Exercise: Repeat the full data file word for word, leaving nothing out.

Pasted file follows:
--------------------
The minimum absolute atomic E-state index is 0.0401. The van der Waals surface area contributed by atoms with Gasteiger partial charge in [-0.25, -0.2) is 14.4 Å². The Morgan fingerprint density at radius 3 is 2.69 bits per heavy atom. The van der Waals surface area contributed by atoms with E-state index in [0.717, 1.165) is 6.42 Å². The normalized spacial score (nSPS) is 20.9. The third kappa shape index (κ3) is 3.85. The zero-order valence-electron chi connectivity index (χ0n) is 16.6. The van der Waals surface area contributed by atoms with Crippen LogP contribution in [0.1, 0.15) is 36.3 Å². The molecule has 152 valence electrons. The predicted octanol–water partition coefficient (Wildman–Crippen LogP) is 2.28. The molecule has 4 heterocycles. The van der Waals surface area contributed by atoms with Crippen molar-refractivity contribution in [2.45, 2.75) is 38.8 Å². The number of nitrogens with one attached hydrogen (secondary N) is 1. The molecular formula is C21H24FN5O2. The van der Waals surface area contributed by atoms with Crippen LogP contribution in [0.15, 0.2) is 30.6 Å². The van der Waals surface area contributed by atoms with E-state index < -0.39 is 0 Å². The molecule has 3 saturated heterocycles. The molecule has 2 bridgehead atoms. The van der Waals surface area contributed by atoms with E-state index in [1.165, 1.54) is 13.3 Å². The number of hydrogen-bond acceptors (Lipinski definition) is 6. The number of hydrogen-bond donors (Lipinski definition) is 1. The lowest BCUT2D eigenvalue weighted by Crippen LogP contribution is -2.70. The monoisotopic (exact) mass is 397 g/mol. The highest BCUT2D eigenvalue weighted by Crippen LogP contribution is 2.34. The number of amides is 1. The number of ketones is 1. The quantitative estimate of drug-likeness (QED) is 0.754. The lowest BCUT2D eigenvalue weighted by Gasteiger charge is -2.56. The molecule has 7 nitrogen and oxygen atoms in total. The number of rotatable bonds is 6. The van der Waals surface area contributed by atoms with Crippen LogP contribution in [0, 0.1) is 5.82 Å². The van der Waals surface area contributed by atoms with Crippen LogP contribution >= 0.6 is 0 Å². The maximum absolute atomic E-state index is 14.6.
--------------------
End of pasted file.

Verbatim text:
The minimum absolute atomic E-state index is 0.0401. The van der Waals surface area contributed by atoms with Gasteiger partial charge in [-0.25, -0.2) is 14.4 Å². The Morgan fingerprint density at radius 3 is 2.69 bits per heavy atom. The van der Waals surface area contributed by atoms with E-state index in [0.717, 1.165) is 6.42 Å². The normalized spacial score (nSPS) is 20.9. The third kappa shape index (κ3) is 3.85. The zero-order valence-electron chi connectivity index (χ0n) is 16.6. The van der Waals surface area contributed by atoms with Crippen LogP contribution in [0.1, 0.15) is 36.3 Å². The molecule has 152 valence electrons. The predicted octanol–water partition coefficient (Wildman–Crippen LogP) is 2.28. The molecule has 4 heterocycles. The van der Waals surface area contributed by atoms with Crippen molar-refractivity contribution in [2.45, 2.75) is 38.8 Å². The number of nitrogens with one attached hydrogen (secondary N) is 1. The molecular formula is C21H24FN5O2. The van der Waals surface area contributed by atoms with Crippen LogP contribution in [0.15, 0.2) is 30.6 Å². The van der Waals surface area contributed by atoms with E-state index < -0.39 is 0 Å². The molecule has 3 saturated heterocycles. The molecule has 2 bridgehead atoms. The van der Waals surface area contributed by atoms with E-state index in [1.165, 1.54) is 13.3 Å². The number of hydrogen-bond acceptors (Lipinski definition) is 6. The number of hydrogen-bond donors (Lipinski definition) is 1. The lowest BCUT2D eigenvalue weighted by Crippen LogP contribution is -2.70. The monoisotopic (exact) mass is 397 g/mol. The highest BCUT2D eigenvalue weighted by Crippen LogP contribution is 2.34. The number of amides is 1. The number of ketones is 1. The quantitative estimate of drug-likeness (QED) is 0.754. The lowest BCUT2D eigenvalue weighted by Gasteiger charge is -2.56. The molecule has 7 nitrogen and oxygen atoms in total. The number of rotatable bonds is 6. The van der Waals surface area contributed by atoms with Crippen LogP contribution in [0, 0.1) is 5.82 Å². The van der Waals surface area contributed by atoms with Crippen LogP contribution >= 0.6 is 0 Å². The maximum absolute atomic E-state index is 14.6.